Nepenthes in Thailand


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Hi, on a recent short trip to Thailand I had half a day to climb a hill and this is what I found.
 
Well the first hour was hot, steep and completely nep free. Not even any orchids to peer at. Neither, I guess, are understorey plants. I heard gibbons in the distance shortly after I set out (about 8am) but sadly nothing more after that and the biggest animal I saw on the way up was a Cicada.
 
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After a while I reached a ridge and then a lookout point that obviously had a very different microclimate to the surrounding forest. Many ferns and lower trees; exposed bedrock and sandy soil. Orchids (mainly coelgyne and bulbophyllum I think) on every surface, but particularly the exposed rock edges. Good view but no sign of any neps.
 
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Another hour and a bit took me back into the jungle before reaching the peak proper, which was obviously a different ecosystem again: mostly exposed rock (presumably limestone) with sand and little soil and scrubby trees. Though obviously very exposed to both wind and much rain it still felt very dry. And Lo! neps in abundance! The first patch was exciting to find; after the 10th they began to pale... They are obviously very common on this peak, though a single species only, and are very established: whole bushes of them 4ft plus were common. The peak area was fairly small but they were probably amongst the commonest plants on it. I cannot positively ID the species however. I could not find any lower pitchers at the time, though annoyingly I can see one now blurred in the background of one of the pics, but I am guessing it is some form of N. gracilis, though it must also be well with the range of N. andaman. The peak height is around 500m. Interestingly there seemed to be very little liquid inside and almost every single pitcher had a spider in residence.
 
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Sadly it appears I was in the wrong season for orchids: though abundant on the peaks and exposed overhangs, I found only two in flower. One was a spectacular Dendrobium right beside the path, the other Coelogyne sp, possibly trinervis, though they were not in a location I wanted to get much closer to to find out (pic 5, above).
 
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A little more wildlife was met on the way down: a large monitor lizard scarpered off the trail in front of me and one of it's smaller cousins posed for a photo. Exactly zero birdlife however.
 
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Cheers,
nick

Edited by nicklott
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Ah, thanks Marcello, one of yours I see.

 

Do you know anything about the spiders, out of interest? Every pitcher seemed to have one and they went to hide at the bottom of the under the liquid (i think... it was hard to see if there was any) when I went close. I did not spend too long examining but I could see no prey in any pitchers.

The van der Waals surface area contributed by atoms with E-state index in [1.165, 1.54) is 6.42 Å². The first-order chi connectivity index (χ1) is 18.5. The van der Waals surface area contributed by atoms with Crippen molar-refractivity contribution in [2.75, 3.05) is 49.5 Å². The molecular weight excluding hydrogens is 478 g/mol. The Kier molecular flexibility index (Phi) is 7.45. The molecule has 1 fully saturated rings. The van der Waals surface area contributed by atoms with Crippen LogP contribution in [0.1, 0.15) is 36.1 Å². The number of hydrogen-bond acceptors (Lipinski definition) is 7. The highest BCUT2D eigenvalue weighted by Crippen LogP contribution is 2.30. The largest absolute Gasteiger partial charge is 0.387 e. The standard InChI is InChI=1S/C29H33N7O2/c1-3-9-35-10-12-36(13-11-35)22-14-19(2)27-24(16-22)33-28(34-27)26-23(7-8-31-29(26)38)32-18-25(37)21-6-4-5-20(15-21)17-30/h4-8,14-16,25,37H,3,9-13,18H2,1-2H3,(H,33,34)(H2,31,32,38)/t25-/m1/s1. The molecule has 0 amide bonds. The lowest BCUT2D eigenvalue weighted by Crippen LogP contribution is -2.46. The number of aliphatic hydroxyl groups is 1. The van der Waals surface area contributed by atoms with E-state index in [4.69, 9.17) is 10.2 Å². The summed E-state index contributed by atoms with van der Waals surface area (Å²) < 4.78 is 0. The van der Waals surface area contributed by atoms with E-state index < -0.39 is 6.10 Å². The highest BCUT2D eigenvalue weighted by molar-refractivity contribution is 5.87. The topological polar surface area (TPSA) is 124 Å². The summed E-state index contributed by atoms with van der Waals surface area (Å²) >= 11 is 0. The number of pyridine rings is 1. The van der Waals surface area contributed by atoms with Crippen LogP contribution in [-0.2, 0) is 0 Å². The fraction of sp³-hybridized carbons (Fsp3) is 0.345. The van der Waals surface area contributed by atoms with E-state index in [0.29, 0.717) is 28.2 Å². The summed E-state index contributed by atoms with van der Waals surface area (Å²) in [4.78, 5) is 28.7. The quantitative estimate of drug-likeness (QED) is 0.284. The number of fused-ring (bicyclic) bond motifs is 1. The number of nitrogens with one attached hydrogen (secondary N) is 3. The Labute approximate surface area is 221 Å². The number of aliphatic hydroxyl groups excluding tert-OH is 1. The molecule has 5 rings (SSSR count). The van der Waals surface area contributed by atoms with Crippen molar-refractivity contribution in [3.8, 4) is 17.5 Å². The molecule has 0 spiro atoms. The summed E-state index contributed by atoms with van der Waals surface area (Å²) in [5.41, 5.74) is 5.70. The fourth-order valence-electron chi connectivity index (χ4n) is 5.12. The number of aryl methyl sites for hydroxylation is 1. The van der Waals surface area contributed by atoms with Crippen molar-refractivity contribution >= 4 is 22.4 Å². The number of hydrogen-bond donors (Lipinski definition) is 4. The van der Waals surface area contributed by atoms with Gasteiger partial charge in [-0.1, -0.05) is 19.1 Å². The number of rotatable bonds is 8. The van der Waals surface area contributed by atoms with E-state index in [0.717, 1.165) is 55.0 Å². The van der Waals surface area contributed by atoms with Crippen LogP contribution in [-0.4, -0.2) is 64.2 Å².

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Always nice seeing in-situ pics, both of the orchids, and Nepenthes, a rather recently described at that. That insect looks like some kind of fulgorid.

 

Regards,

 

Christer

 

Indeed it is Christer, thanks for the pointer. I believe the insect may be Aphaena submaculata or Aphaena dismillis, experts are still pondering which is which due to huge pattern variants within Aphaena submaculata. Although there are some subtle differences (possibly gender related) between yours and the two linked pictures so I may be incorrect (the linked images appear to have purchased some natty knee length black leather boots) :laugh2:  Edit : Have just noticed difference in eye colour too.....

Either way, some stunning flora and fauna and a real species spotting result, one rarity and one not yet fully agreed upon by those in the know. Congratulations Sir !

 

Aphaena submaculata

 

http://thailandwildlife.photoshelter.com/gallery-image/Fulgoridae-Lantern-Bugs/G0000LW_FkHMcKws/I0000vff0oI72lyk/C00003CxoyFUw2q0

 

Aphaena dismillis

 

http://thailandwildlife.photoshelter.com/gallery-image/Fulgoridae-Lantern-Bugs/G0000LW_FkHMcKws/I0000mBkU_UW1oZk/C00003CxoyFUw2q0

 

The lizard is an Emma Gray's Forest Lizard (Calotes emma), also known as the Forest Crested Lizard

 

http://thailandwildlife.photoshelter.com/gallery-image/Reptiles-Amphibians/G0000PR7DhrQ2AzU/I0000nuH2AiTfA2k

Edited by Buster
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Thanks for the ID's buster. I always like to find out what it is I've actually seen.

 

First time I've been in a proper bit of jungle for about 15 years, I forgot how much I enjoy it. I shall have to carefully search for more "family" holidays that are accidentally next to national parks...

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Thanks for the ID's buster. I always like to find out what it is I've actually seen.

 

First time I've been in a proper bit of jungle for about 15 years, I forgot how much I enjoy it. I shall have to carefully search for more "family" holidays that are accidentally next to national parks...

 

Love going in the jungle, we've been visiting various north/central parts of Thailand for a few years, most recently up near the Laos border.  Found some very rare coelogynes which is one of my favourite orchids groups.

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